To assess prospectively the efficacy and safety of postcontrast magnetic resonance (MR) imaging with gadolinium ethoxybenzyl diethylenetriamine penta-acetic acid (Gd-EOB-DTPA) compared with that of precontrast MR imaging in patients who are known to have or are suspected of having liver lesions and who are scheduled for hepatic surgery. MATERIALS AND METHODS: Investigational review board approval and written informed consent were obtained. HIPAA went into effect after data collection. A total of 172 patients were enrolled. After precontrast MR imaging, 169 patients (94 men, 75 women; mean age, 61 years; age range, 19-84 years) received an intravenous bolus of 25 μmol/kg Gd-EOB-DTPA and underwent dynamic gradient-recalled-echo and delayed MR imaging 20 minutes after injection. Arterial and portal phase computed tomography (CT) were performed within 6 weeks of MR imaging. The standard of reference was surgery with intraoperative ultrasonography (US) and biopsy and/or pathologic evaluation of resected liver segments and/or 3-month follow-up of nonresected segments if intraoperative US was not available. Three blinded reviewers and unblinded site investigators identified liver lesions on segment maps. The Wilcoxon signed rank test was used to compare differences in per-patient sensitivity of precontrast and postcontrast MR images. Adverse events were recorded, and patient monitoring and laboratory assay were performed at time of injection and up to 24 hours after contrast material administration. RESULTS: At MR imaging, 316 lesions were identified in 131 patients. In 77% (P = .012), 72% (P = .15), and 71% (P = .027) of patients for readers 1, 2, and 3, respectively, more lesions were seen at precontrast and postcontrast MR imaging combined than at precontrast MR imaging alone. Sensitivity values for blinded readings were significantly greater at postcontrast MR imaging than at precontrast MR imaging for two of three blinded readers. For all blinded readers, combined precontrast and postcontrast MR images showed no difference in sensitivity compared with helical CT scans. The use of MR imaging, however, yielded fewer patients with at least one false-positive lesion (37%, 31%, and 34% of patients for readers 1, 2, and 3, respectively) than did helical CT (45%, 36%, and 43% of patients for readers 1, 2, and 3, respectively). CONCLUSION: Compared with precontrast MR imaging, postcontrast MR imaging with Gd-EOB-DTPA demonstrated improved sensitivity for lesion detection in the majority of blinded readers, with no substantial adverse events.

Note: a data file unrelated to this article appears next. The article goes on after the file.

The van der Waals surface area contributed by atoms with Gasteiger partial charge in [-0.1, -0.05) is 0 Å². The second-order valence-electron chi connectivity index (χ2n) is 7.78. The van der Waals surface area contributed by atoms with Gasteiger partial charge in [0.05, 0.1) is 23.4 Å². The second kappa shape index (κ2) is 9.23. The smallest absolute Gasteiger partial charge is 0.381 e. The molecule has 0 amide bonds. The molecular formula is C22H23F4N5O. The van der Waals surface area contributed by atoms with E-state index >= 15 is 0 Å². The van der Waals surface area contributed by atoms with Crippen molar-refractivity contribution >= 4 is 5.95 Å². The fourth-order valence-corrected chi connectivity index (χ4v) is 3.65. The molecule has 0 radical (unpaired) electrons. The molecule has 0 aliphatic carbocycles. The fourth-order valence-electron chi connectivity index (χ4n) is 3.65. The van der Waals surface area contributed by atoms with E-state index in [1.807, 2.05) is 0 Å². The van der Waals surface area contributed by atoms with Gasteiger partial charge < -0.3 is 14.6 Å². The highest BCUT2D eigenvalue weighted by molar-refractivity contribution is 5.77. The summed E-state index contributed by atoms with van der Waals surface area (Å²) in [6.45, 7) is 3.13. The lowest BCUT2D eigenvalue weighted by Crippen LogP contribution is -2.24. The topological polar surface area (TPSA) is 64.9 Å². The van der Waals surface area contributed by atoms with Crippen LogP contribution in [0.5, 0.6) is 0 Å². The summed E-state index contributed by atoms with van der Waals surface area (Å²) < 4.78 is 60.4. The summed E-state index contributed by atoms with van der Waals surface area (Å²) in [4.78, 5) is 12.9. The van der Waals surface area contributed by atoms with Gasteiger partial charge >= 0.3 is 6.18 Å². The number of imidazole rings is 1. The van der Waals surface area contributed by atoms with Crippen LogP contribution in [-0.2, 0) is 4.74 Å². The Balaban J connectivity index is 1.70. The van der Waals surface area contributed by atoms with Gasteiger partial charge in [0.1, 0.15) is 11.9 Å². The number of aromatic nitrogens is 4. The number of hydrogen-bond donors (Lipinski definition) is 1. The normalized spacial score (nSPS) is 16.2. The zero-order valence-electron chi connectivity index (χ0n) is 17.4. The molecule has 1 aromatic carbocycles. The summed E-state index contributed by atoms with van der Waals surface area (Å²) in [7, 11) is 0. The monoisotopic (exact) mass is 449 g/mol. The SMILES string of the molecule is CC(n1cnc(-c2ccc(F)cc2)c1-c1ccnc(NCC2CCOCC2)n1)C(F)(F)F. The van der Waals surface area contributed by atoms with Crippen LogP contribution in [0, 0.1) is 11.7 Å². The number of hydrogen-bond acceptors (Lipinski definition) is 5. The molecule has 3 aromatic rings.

ASJC Scopus subject areas
- Radiology Nuclear Medicine and imaging